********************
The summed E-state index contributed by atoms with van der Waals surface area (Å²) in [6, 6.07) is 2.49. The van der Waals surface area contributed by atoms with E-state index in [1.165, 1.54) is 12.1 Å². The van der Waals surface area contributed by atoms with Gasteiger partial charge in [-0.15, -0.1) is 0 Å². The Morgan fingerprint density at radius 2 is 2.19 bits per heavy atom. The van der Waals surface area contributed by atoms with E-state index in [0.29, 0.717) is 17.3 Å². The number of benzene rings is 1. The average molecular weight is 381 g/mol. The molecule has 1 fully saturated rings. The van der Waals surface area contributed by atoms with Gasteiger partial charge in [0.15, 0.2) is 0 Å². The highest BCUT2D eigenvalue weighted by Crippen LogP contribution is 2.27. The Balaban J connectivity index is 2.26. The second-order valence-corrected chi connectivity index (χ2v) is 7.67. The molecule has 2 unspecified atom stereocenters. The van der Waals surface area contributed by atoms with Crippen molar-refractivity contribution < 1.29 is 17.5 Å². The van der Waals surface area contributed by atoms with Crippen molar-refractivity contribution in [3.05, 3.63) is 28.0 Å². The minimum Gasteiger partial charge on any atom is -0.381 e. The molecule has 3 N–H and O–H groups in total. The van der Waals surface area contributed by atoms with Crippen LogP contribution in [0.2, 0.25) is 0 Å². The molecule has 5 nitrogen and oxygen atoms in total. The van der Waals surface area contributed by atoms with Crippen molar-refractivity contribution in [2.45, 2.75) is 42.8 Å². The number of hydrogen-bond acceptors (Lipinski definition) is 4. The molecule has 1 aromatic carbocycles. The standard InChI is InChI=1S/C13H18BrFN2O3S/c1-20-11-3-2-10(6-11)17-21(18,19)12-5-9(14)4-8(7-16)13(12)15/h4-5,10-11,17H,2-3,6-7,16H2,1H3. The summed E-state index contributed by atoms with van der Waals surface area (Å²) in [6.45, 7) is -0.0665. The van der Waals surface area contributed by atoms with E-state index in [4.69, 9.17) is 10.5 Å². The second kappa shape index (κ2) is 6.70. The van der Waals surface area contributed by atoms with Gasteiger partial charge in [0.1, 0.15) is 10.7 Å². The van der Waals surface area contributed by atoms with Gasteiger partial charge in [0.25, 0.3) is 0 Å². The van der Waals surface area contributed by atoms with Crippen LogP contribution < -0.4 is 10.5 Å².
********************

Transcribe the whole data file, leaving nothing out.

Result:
The summed E-state index contributed by atoms with van der Waals surface area (Å²) in [6, 6.07) is 2.49. The van der Waals surface area contributed by atoms with E-state index in [1.165, 1.54) is 12.1 Å². The van der Waals surface area contributed by atoms with Gasteiger partial charge in [-0.15, -0.1) is 0 Å². The Morgan fingerprint density at radius 2 is 2.19 bits per heavy atom. The van der Waals surface area contributed by atoms with E-state index in [0.29, 0.717) is 17.3 Å². The number of benzene rings is 1. The average molecular weight is 381 g/mol. The molecule has 1 fully saturated rings. The van der Waals surface area contributed by atoms with Gasteiger partial charge in [0.15, 0.2) is 0 Å². The highest BCUT2D eigenvalue weighted by Crippen LogP contribution is 2.27. The Balaban J connectivity index is 2.26. The second-order valence-corrected chi connectivity index (χ2v) is 7.67. The molecule has 2 unspecified atom stereocenters. The van der Waals surface area contributed by atoms with Crippen molar-refractivity contribution < 1.29 is 17.5 Å². The van der Waals surface area contributed by atoms with Crippen molar-refractivity contribution in [3.05, 3.63) is 28.0 Å². The minimum Gasteiger partial charge on any atom is -0.381 e. The molecule has 3 N–H and O–H groups in total. The van der Waals surface area contributed by atoms with Crippen LogP contribution in [0.2, 0.25) is 0 Å². The molecule has 5 nitrogen and oxygen atoms in total. The van der Waals surface area contributed by atoms with Crippen molar-refractivity contribution in [2.45, 2.75) is 42.8 Å². The number of hydrogen-bond acceptors (Lipinski definition) is 4. The molecule has 1 aromatic carbocycles. The standard InChI is InChI=1S/C13H18BrFN2O3S/c1-20-11-3-2-10(6-11)17-21(18,19)12-5-9(14)4-8(7-16)13(12)15/h4-5,10-11,17H,2-3,6-7,16H2,1H3. The summed E-state index contributed by atoms with van der Waals surface area (Å²) in [6.45, 7) is -0.0665. The van der Waals surface area contributed by atoms with E-state index in [4.69, 9.17) is 10.5 Å². The second kappa shape index (κ2) is 6.70. The van der Waals surface area contributed by atoms with Gasteiger partial charge in [0.1, 0.15) is 10.7 Å². The van der Waals surface area contributed by atoms with Gasteiger partial charge in [0.25, 0.3) is 0 Å². The van der Waals surface area contributed by atoms with Crippen LogP contribution < -0.4 is 10.5 Å².